Edradour has released a few interesting whiskies in months past. I’ll save the new Oloroso sherry matured edition for now (but soon though). Instead, today the centre stage is reserved for the Ballechin 18 Years Cask Strength Batch 1.
Ballechin is Edradour’s heavily peated spirit, and it has been gaining traction for a good while now, I might add. While I haven’t reviewed any Ballechin for a long time, other reviewers have been singing its praises.
Heavily peated spirit wasn’t produced at Edradour until after Andrew Symington of Signatory Vintage acquired the distillery from Pernod Ricard. The first-ever peated spirit run took place in 2003, followed by the first Ballechin in 2006.
Edradour has come far since then. Inconsistency used to plague the distillery, and especially early batches of the Edradour 10 Years were always a gamble. Now the distillery has become somewhat of a cult favourite amongst certain parts of the whisky drinking crowd.
The new Ballechin 18 Years Cask Strength Batch 1 is one of the oldest Ballechin to have been bottled so far. I expected more of a fuss when it was released, but haven’t really noticed much chatter on socials. Thus it’s still easily available, even though it’s truly good (I think) and priced relatively fairly.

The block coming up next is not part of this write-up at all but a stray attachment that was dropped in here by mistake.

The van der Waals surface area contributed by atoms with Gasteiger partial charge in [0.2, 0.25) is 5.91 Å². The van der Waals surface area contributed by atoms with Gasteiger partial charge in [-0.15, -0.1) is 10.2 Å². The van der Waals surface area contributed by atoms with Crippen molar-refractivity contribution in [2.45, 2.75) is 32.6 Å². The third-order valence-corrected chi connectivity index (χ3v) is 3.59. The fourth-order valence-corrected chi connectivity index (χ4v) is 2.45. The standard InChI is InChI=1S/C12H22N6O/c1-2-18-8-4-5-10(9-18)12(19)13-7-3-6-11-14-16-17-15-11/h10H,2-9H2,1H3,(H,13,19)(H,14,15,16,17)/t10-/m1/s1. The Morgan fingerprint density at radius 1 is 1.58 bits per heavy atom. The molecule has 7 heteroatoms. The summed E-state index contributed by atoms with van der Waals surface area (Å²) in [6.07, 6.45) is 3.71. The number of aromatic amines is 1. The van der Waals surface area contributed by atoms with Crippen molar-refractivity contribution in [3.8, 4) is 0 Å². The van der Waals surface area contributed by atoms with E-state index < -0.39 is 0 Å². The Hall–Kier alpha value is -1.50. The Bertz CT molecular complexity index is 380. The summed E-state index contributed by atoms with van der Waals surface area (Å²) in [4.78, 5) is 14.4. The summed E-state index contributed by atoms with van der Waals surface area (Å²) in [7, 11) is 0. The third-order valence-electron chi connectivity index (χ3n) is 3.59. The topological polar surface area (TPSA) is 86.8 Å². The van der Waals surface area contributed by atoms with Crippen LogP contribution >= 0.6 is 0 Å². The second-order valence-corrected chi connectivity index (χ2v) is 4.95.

Ballechin 18 Years Cask Strength Batch 1 (50.9%, OB, 2023)
Nose: Some nice waxes and oils, but then it opens up on notes of almonds, honey-glazed cereal and earthy, almost farmy peat. This is followed by a touch of stucco, some iodine and fragrant herbs, such as thyme. Hiding in the background is some citrus (think charred lemon peel) and smoked hay. Taste: Some wax, pollen and a good amount of citrus, mostly lime but also lemon. Just a little tar too, while the peat is very well-integrated. Hints of green tea, a whisper of ginger, some cracked black pepper corns, and menthol. Maybe a pinch of salt too, while water opens up a sweeter flavour profile. Finish: Long with smoked barley husks, honey and citrus zest.
An interesting mixture of mainland peat with coastal influences. I'm not pretending to know what style of peat was actually used, but that's my takeaway. Whichever the case, this is a high-level, mature peated whisky at cask strength for a price that doesn't immediately scare you away.